ssthresh corresponds to the threshold that a TCP source tries to attain: TCP probes for the bottleneck capacity by progressively increasing the congestion window until:

• a loss - reenter Slow Start or
• cwnd >= sshtresh, enter Congestion Avoidance.

What is the Slow Start algorithm?

Slow Start algorithm:

• exponential increase until cwnd >= sshtresh, then
• enter Congestion Avoidance
• if loss, apply Multiplicative Decrease:
• ssthresh = cwnd / 2 (but not less than 2MSS)
• cwnd = 1 * MSS
• reenter Slow Start (cwnd = 1MSS)

What is Multiplicative Decrease?

A way of decreasing the congestion window after loss detection. It consists of setting ssthresh to the half of the current value of cwnd.

What is Exponential Increase?

A way of increasing the congestion window: adding 1 MSS to cwnd for each received ACK. It is used in Slow Start and in Fast Recovery.

##### 3.3.1.4 Congestion Avoidance

Congestion Avoidance algorithm:

apply Additive Increase:
- add 1 MSS to cwnd for the whole correctly received window, which results
in linear increase: 10, 11, 12 MSS etc.
- cwnd increases by MSS×MSS/cwnd for each ACK

if packet loss on timeout, apply Multiplicative Decrease:
- ssthresh = cwnd / 2 (but not less than 2MSS)
- cwnd = 1 * MSS
- reenter Slow Start


What happens in the Congestion Avoidance state ?

Congestion Avoidance algorithm:

• increase cwnd linearly:
• adds 1 MSS for a window (in fact: cwnd increases by MSS×MSS/cwnd for each ACK).
• ssthresh = cwnd / 2 (but not less than 2MSS)
• reenter Slow Start (cwnd = 1MSS)

A way of increasing the congestion window when there is no segment loss. It consists of adding 1 MSS to cwnd when TCP receives ACKs for the whole window: 5, 6, 7, etc. (actual adjusting of cwnd takes place for each received ACK: cwnd increases by MSS×MSS/cwnd).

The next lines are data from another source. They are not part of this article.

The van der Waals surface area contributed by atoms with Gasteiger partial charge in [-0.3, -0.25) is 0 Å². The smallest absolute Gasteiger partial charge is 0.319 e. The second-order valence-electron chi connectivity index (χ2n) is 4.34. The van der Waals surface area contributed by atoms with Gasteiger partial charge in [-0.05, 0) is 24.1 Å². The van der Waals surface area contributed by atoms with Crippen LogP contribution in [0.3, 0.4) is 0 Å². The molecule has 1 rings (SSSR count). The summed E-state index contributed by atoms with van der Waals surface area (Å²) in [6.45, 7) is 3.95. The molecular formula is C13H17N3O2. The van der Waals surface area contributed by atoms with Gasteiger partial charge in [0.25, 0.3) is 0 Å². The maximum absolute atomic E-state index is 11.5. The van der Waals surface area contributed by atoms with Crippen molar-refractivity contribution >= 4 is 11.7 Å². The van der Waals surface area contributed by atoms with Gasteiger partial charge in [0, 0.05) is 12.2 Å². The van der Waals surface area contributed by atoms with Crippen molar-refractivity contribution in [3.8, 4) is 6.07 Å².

##### 3.3.1.5 Fast Retransmit

When TCP receives 3 duplicated ACKs, it considers them as a signal of a packet loss and reenters Slow Start (Tahoe) or enters Fast Recovery (Reno, New Reno).

What is TCP Fast Retransmit ?

When TCP receives 3 duplicated ACKs, it considers them as a signal of a packet loss and re-enters Slow Start (Tahoe) or enters Fast Recovery (Reno, New Reno).

##### 3.3.1.6 Fast Recovery

Fast Recovery algorithm:

retransmit missing segment
apply Multiplicative Decrease:
- ssthresh = cwnd / 2 (but not less than 2MSS)
inflate cwnd to compensate for the loss detection with 3 duplicate ACKs:
- cwnd = ssthresh + 3MSS
for each duplicate ACK:
- cwnd = cwnd + 1MSS
if ACK received for the lost segment
enter Congestion Avoidance with cwnd = sstresh.


Why inflate cwnd by 3MSS?

To compensate for 3 segments sent that generate duplicate ACKs after a loss.

#### 3.3.2 UDP

 0                   1                   2                   3
0 1 2 3 4 5 6 7 8 9 0 1 2 3 4 5 6 7 8 9 0 1 2 3 4 5 6 7 8 9 0 1
+-+-+-+-+-+-+-+-+-+-+-+-+-+-+-+-+-+-+-+-+-+-+-+-+-+-+-+-+-+-+-+-+
|          Source Port          |       Destination Port        |
+-+-+-+-+-+-+-+-+-+-+-+-+-+-+-+-+-+-+-+-+-+-+-+-+-+-+-+-+-+-+-+-+
|            Length             |           Checksum            |
+-+-+-+-+-+-+-+-+-+-+-+-+-+-+-+-+-+-+-+-+-+-+-+-+-+-+-+-+-+-+-+-+
|                                                               |
|                             Data                              |
|                                                               |
+-+-+-+-+-+-+-+-+-+-+-+-+-+-+-+-+-+-+-+-+-+-+-+-+-+-+-+-+-+-+-+-+

Source and destination ports
Numbers on 16 bits to identify the source and the destination process.
Length
is the length in octets of this user datagram including this header and the data. (This means the minimum value of the length is eight.)